Cablegate: Thai Groups Press to Lift U.S. Shrimp Tariffs
This record is a partial extract of the original cable. The full text of the original cable is not available.
UNCLAS BANGKOK 006693
DEPARTMENT FOR EAP/MLS AND EB
COMMERCE FOR 4430/EAP/MAC/OKSA
TREASURY FOR OASIA
STATE PASS FOR US INTERNATIONAL TRADE COMMISSION
STATE PASS TO USTR FOR WEISEL, COEN
E.O. 12958: N/A
TAGS: EAGR ETRD ECON TH
SUBJECT: THAI GROUPS PRESS TO LIFT U.S. SHRIMP TARIFFS
1. On October 26, about forty persons representing various
Thai shrimp farmer organizations held a press conference on
the sidewalk outside of Embassy Bangkok, expressing concern
about the outcome of the U.S. International Trade Commission
(ITC) review of anti-dumping tariffs on Thai shrimp exported
to the U.S. In November, the ITC is scheduled to complete a
"changed circumstances review" of anti-dumping measures
based on the damage caused to shrimp hatcheries by the
December 2004 tsunami.
2. After speaking to the assembled print and broadcast
media, the shrimp farmer representatives presented a letter
signed by the presidents of ten regional "shrimp farmer
clubs" to the embassy for delivery to the ITC. Text of the
3. Begin text:
Diplomatic relations between the American government and the
Royal Thai government dated back more than 169 years since
1883. The relationship was further strengthened after the
World War II. Mutual assistance was rendered in all aspects
including political, economics and social responsibility.
We, the Thai people, are very concerned for our American
friends when Hurricane Katrina hit the US southern states
late August. We would assist in whatever way we could.
The tsunami that devastated Thailand's southern provinces on
December 26, 2004 had destroyed more than 30 percent of the
shrimp hatchery operations. To date, no restoration has
taken place. Damaged hatcheries are left in the same
condition as when the ITC team went to survey the area
during August 15-17, 2005. Though more than 90 percent of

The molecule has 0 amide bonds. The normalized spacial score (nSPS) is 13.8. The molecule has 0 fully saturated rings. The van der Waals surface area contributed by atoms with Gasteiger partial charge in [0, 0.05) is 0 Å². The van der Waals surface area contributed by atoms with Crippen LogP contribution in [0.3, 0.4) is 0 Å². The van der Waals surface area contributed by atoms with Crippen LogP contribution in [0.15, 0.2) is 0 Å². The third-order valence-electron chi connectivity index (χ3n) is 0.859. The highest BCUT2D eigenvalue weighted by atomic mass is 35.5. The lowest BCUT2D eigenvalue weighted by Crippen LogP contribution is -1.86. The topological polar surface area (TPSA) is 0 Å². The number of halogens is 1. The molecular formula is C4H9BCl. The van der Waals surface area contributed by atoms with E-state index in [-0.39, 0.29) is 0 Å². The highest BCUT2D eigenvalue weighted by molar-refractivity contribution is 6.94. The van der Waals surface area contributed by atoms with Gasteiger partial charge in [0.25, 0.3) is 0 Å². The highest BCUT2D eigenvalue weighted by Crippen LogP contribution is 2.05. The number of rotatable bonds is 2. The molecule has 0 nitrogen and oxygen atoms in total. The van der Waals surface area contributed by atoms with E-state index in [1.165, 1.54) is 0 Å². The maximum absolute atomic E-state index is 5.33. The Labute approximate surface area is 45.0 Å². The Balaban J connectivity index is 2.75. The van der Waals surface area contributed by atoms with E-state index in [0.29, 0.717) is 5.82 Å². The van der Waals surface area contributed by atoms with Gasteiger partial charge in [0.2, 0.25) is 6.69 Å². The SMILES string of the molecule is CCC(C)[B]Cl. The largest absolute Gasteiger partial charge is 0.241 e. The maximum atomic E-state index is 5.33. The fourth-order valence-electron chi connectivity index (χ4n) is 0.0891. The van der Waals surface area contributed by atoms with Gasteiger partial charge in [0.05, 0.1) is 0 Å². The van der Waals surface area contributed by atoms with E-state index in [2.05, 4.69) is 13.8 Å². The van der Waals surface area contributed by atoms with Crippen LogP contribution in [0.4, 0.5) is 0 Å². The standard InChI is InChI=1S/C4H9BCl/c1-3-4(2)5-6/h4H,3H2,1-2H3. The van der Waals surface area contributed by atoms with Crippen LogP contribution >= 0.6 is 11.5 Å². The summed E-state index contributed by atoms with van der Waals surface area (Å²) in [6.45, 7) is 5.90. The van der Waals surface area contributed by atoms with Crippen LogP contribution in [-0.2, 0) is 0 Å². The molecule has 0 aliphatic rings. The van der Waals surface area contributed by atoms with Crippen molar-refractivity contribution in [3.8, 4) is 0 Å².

the hatcheries had received monetary compensation from the
government, the amount was so small there is no way for the
operators to resume their business. Many have given up and
resort to finding works in other fields and profession.
Also, many landowners, who rented out their land to hatchery
operators, now invest to build hotel and resort on their
property. Only 10 percent of the hatchery operators are
adamant and continue to find ways to start up their shrimp
hatchery operations but to no avail.
Because of the aforementioned scenario, Thailand's shrimp
hatchery production has been way below expectation. More
than 30 percent of the shrimp fires production eliminated by
the tsunami has impacted and greatly reduce the capability
of Thai shrimp production. We, the undersigned, represent
the country's honest and hardworking shrimp farmers. We
implore the Commissioners for their sympathy and to revoke
the dumping duties on Thai shrimp. Your kind act will enable
Thailand to be able to compete fairly with other shrimp
We humbly submit our request for your consideration and
looks forward to receiving a just decision.
4. Comment: The issue of anti-dumping duties on shrimp has
been a frequent topic in the press and, to some degree, is
seen by many Thais as an indicator of USG responsiveness to
Thai concerns - with some comparing the need for US
understanding of Thailand's position to the situation during
the 1997 financial crisis. PM Thaksin raised this issue with
the President in their September 19 White House meeting.
More recently, the PM's chief advisor told Ambassador Boyce
that Thailand would withdraw its ban (because of BSE
concerns) on imports of U.S. beef, but pointedly added: "and
what will you do now about our shrimp issue." It is a safe
bet that the final decision of the ITC will be front page
news here for several days after the fact.